Contributed by therapist Trisha Broihahn, LMSW
It’s something I ask my clients almost every session. “What do you do to take care of yourself?” To many, taking care of themselves is an unfamiliar concept. We’re always giving of ourselves to others. We like to put other’s needs before our own. We think about how we affect people before we think about how it affects ourselves. I see this all the time with my clients. “Did you really want to pick up the extra hours at work?” “No, but I didn’t want to make anyone upset.” We rarely take time to stop and explore how we are really feeling; tired, overwhelmed, burnt-out, foggy, drained, depressed. We push ourselves to meet the expectations of others.
So why is this a problem? Why is putting yourself second a big deal? One way to think about it is like a bucket full of water. We each have a bucket and when we constantly give to others, our water slowly lowers. We give, give, give, and in return, do nothing to replenish our buckets of water. If we are not being filled at the same time, eventually our water will run out. We will be drained. Being drained of emotional and physical energy presents itself in various ways; irritability, exhaustion, mental fog, depression, lack of focus, emotional reactivity. Anything sound familiar? Yes, it’s important and sometimes necessary to take care of others, but it is also just as important to take care of ourselves.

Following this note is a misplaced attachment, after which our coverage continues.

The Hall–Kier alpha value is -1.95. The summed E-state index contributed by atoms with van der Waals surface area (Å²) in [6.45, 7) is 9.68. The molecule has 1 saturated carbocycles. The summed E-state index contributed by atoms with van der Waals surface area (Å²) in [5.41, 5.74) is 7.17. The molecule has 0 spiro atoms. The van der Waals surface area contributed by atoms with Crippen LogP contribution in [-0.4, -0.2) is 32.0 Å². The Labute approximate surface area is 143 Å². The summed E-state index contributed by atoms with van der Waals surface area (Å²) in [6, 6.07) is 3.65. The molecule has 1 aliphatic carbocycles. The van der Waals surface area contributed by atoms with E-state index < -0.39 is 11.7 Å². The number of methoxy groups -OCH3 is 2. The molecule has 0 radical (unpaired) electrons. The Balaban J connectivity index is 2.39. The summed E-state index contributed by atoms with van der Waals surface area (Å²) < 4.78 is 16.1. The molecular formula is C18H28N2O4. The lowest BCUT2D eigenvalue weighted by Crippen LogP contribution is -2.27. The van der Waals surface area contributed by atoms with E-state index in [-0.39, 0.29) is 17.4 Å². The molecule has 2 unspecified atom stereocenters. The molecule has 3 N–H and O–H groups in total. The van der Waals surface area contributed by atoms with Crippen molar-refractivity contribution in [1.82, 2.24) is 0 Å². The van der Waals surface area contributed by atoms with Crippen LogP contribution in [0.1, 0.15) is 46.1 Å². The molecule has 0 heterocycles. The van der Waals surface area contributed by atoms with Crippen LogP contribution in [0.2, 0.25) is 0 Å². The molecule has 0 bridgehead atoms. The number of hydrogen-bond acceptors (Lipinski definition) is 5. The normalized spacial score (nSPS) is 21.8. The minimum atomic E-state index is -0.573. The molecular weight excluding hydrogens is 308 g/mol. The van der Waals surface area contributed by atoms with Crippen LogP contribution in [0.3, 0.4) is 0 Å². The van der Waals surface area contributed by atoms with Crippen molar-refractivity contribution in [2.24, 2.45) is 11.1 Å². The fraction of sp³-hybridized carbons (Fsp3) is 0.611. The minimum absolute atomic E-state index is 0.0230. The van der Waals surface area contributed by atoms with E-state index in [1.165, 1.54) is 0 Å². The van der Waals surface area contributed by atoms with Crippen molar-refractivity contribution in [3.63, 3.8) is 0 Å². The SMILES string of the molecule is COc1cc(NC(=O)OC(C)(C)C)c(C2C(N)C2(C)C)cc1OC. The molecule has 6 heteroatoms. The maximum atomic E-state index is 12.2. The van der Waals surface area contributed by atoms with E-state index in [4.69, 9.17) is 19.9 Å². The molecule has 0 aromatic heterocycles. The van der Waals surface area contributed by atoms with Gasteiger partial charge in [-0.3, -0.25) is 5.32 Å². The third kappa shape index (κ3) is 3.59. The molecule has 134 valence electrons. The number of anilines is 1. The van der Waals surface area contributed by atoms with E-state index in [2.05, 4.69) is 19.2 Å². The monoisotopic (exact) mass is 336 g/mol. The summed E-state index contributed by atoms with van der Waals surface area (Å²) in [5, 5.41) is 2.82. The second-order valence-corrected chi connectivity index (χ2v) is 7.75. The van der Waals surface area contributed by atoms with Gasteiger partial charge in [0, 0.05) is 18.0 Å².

So, what do you do? How do you start to focus on yourself when you have put others first for as long as you remember? Here are some steps…
Taking a nap, taking a bath, journaling, listening to relaxing music, mindfulness, yoga, meditation, taking a walk or going for a run, exercising, art, getting your nails done, sitting outside, reading, dancing, getting a massage, writing a letter, going to the movies, watching funny videos, taking a mental health day, taking a vacation or small trip, going to therapy, joining a support group, relaxing in the sun, doing a hobby, visiting a friend, playing with an animal, setting boundaries, saying no. Anything to refill your bucket. You cannot fill up other’s buckets if yours is empty. You are just as important.